The jury today returned a mixed verdict in the trial of 50-year-old Barry Cadden, the former president and co-founder of the Boston-based New England Compounding Center, finding him guilty of racketeering and mail fraud but acquitting him on all 25 counts of second-degree murder.
Cadden was accused by the government of creating a public health crisis as head of the NECC, where prosecutors said shoddy practices and unsanitary conditions doomed hundreds of people for whom the company produced drugs.
The government says a total of 753 people across the country were stricken in 2012 with an epidemic of infections, including meningitis, after receiving contaminated steroid injections produced by Cadden’s company, and 64 of them died.
One of those sickened with meningitis was 44-year-old Patricia Schmiedeknecht of Rhode Island, who told ABC News she still suffers from intense pain and continuous sickness five years later.
“I cry and I get angry,” she said. “My physical life is much different. I don’t have the energy that I used to. I feel extra pain. I have head pain.”
When investigators went to the NECC, they say they found filth, rusted equipment and insects in a facility turning out batches of contaminated medicine.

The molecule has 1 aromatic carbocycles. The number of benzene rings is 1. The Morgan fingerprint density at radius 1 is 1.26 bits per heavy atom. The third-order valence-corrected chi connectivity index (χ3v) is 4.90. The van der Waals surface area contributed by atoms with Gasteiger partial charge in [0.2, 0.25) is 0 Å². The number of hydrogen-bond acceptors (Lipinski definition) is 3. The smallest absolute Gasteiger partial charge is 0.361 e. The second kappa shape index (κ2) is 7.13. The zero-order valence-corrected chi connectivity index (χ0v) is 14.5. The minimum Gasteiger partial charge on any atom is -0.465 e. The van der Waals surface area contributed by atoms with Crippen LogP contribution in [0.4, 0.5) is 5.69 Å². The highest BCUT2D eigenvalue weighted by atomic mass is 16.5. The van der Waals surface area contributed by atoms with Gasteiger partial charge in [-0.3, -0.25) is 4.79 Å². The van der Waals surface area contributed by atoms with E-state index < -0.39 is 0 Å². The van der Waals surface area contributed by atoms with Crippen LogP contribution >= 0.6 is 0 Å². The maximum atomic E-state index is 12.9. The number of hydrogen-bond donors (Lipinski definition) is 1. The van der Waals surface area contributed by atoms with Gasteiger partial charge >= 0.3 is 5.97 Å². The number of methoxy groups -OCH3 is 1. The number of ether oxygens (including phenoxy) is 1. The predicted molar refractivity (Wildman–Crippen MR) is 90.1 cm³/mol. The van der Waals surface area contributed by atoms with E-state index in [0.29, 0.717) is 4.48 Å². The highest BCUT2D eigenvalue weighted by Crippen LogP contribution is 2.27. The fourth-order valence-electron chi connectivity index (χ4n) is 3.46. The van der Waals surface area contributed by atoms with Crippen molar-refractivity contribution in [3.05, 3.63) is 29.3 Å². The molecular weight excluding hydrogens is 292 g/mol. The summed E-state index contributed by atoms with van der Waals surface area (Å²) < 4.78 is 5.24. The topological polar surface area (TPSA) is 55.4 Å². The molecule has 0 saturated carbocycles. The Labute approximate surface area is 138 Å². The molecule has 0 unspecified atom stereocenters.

During the trial, the prosecution also showed videos of Cadden telling his employees not to worry about state health inspectors.
“How can they come in and inspect me?” Cadden said in one training video. “They don’t even know what they’re looking at. They have no clue.”
Cadden’s laywer Bruce Singal called it a “disgrace” that Cadden had faced any murder charges.
“We said from Day one of this case that these murder charges were unjust, unwarranted, and unproveable and we are pleased that today’s verdict vindicates Barry on them,” Singal told ABC News.
Cadden remains free on bail while awaiting his sentencing, which is set for June 21.
Kathy Pugh, whose now-deceased mother was sickened for years before ultimately succumbing to health complications from the tainted medication, called on the judge to impose a harsh sentence.
“If he gives Barry Cadden maximum time, he will send a signal to other CEOs of major companies, whether it’s pharmaceutical, automotive, or whatever,” she said. “It will send a signal that they can’t get away with this.”